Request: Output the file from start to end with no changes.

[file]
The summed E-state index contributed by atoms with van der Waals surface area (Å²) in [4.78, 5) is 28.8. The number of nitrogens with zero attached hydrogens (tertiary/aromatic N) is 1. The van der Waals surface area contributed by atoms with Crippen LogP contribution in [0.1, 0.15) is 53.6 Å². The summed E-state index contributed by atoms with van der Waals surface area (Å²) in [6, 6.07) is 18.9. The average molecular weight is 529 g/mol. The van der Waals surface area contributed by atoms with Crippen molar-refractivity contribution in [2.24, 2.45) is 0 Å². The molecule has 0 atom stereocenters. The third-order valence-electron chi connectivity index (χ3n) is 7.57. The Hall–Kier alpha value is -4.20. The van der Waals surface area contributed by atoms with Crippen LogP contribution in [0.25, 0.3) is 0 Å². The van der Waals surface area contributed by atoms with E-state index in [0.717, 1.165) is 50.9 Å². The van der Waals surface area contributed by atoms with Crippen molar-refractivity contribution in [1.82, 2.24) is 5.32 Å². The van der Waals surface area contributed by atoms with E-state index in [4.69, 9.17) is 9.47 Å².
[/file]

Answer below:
The summed E-state index contributed by atoms with van der Waals surface area (Å²) in [4.78, 5) is 28.8. The number of nitrogens with zero attached hydrogens (tertiary/aromatic N) is 1. The van der Waals surface area contributed by atoms with Crippen LogP contribution in [0.1, 0.15) is 53.6 Å². The summed E-state index contributed by atoms with van der Waals surface area (Å²) in [6, 6.07) is 18.9. The average molecular weight is 529 g/mol. The van der Waals surface area contributed by atoms with Crippen molar-refractivity contribution in [2.24, 2.45) is 0 Å². The molecule has 0 atom stereocenters. The third-order valence-electron chi connectivity index (χ3n) is 7.57. The Hall–Kier alpha value is -4.20. The van der Waals surface area contributed by atoms with Crippen LogP contribution in [0.25, 0.3) is 0 Å². The van der Waals surface area contributed by atoms with E-state index in [0.717, 1.165) is 50.9 Å². The van der Waals surface area contributed by atoms with Crippen molar-refractivity contribution in [1.82, 2.24) is 5.32 Å². The van der Waals surface area contributed by atoms with E-state index in [4.69, 9.17) is 9.47 Å².